Overdiagnosis of Idiopathic Intracranial Hypertension
By Louise M. Klebanoff, MD
Assistant Professor of Clinical Neurology, Weill Cornell Medical College
Dr. Klebanoff reports no financial relationships relevant to this field of study.
SYNOPSIS: Idiopathic intracranial hypertension is over-diagnosed because of a lack of physician expertise in performing accurate ophthalmoscopy. When considering the diagnosis, referral to a neuro-ophthalmologist is strongly recommended.
SOURCE: Fisayo A, et al. Overdiagnosis of idiopathic intracranial hypertension. Neurology 2016;86:341-350.
Idiopathic intracranial hypertension (IIH) with papilledema is a clinical syndrome characterized by elevated intracranial pressure (ICP) of unknown etiology. The condition is seen primarily in young, obese women presenting with headaches, visual obscuration, double vision due to sixth nerve palsies, and pulsatile tinnitus. Although rare cases of IIH without papilledema have been described, the vast majority of patients have optic nerve head edema. As awareness of IIH increases, there is a risk of overdiagnosis of IIH. Primary headache disorders are common in young women. The incidence of obesity in this population is also on the rise. Physicians may be biased in making a diagnosis of IIH in young, obese women with chronic headaches. Physicians, even those trained in ophthalmology and neurology, are not adequately trained in performing and interpreting the fundoscopic examination, potentially leading to incorrect diagnoses, invasive diagnostic testing, and inappropriate treatments.
Fisano et al performed a retrospective study of patients referred for neuro-ophthalmological consultation at a tertiary health care institution. Over an 8-month period, 165 patients were referred for evaluation of previously diagnosed IIH (86) or suspected IIH (79). Almost 40% (34 patients) with previously diagnosed IIH did not have IIH; 16 had pseudopapilledema and nine had primary headache disorders. Of the 79 patients referred with a suspicion of IIH, < 20% (15 patients) were diagnosed with IIH after re-assessment.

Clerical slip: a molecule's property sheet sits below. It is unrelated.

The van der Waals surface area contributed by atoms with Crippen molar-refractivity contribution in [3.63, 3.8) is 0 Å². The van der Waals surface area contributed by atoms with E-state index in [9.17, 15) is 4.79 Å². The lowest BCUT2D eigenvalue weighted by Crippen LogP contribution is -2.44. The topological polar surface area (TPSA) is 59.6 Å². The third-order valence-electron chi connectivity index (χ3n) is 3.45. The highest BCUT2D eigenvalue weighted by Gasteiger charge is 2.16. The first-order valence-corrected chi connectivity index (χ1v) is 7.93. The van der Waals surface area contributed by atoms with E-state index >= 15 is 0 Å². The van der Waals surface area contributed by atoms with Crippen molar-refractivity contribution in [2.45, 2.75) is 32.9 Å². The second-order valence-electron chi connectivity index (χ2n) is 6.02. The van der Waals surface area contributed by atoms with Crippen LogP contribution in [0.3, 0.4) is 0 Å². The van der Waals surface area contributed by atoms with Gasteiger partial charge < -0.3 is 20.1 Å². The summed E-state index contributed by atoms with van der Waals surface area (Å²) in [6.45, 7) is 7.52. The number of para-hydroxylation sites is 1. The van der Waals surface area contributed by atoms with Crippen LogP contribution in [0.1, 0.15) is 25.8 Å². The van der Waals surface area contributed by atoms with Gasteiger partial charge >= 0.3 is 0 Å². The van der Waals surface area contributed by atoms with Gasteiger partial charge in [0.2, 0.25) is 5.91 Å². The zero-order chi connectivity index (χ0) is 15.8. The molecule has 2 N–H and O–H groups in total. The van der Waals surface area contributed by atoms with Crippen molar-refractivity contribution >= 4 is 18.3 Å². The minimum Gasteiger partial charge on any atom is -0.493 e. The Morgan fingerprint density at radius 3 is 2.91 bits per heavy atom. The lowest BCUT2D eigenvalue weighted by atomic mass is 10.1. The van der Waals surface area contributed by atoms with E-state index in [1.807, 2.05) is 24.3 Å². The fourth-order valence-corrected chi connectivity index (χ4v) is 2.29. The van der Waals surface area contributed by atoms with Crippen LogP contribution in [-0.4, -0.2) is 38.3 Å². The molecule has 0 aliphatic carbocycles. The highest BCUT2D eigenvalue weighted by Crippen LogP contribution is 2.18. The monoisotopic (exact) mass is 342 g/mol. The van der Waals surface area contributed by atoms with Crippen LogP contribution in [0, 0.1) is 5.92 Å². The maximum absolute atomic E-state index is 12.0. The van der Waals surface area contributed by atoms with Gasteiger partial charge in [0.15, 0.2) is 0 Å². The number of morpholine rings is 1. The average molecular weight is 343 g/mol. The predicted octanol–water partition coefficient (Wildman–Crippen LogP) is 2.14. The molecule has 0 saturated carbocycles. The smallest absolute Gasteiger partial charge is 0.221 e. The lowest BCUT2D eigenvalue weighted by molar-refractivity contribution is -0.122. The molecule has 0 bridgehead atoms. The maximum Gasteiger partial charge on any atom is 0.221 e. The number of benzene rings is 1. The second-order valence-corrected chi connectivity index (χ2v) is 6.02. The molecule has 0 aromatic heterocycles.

Most of the diagnostic errors resulted from the inability to perform an accurate ocular fundus examination coupled with the challenges of deviating from a previously suspected diagnosis (often due to the bias of assuming that obese woman with headaches have IIH). In this study, 20% of referring providers did not attempt to perform ophthalmoscopy, and 44% of those who performed the examination misinterpreted the appearance of the optic nerve over-diagnosing papilledema.
Incidental non-specific findings on MRI, such as empty sella, dilatation of the optic nerve sheath, or anomalies of the transverse venous sinuses, also contribute to the overdiagnosis of IIH and lead to additional testing such as lumbar puncture. However, the cerebrospinal fluid (CSF) opening pressure is not always helpful in accurately identifying patients with IIH. The diagnosis of IIH cannot be made on the basis of CSF opening pressure alone. In adults, the cutoff for normal opening pressure is 25 cm of water; however, the measurement of opening pressure can be affected by poor positioning, the use of sedation, failure to relax the legs, or poor needle position. Most headache patients with moderately elevated ICP but without papilledema have primary headache disorders rather than IIH.
This retrospective study highlights the challenges of making a correct diagnosis of IIH. Patients presenting with chronic headache, even obese young women, need careful physical examination, especially accurate examination and interpretation of the ocular fundus, before embarking on invasive diagnostic testing and treatments for IIH.
Idiopathic intracranial hypertension is over-diagnosed because of a lack of physician expertise in performing accurate ophthalmoscopy. When considering the diagnosis, referral to a neuro-ophthalmologist is strongly recommended.
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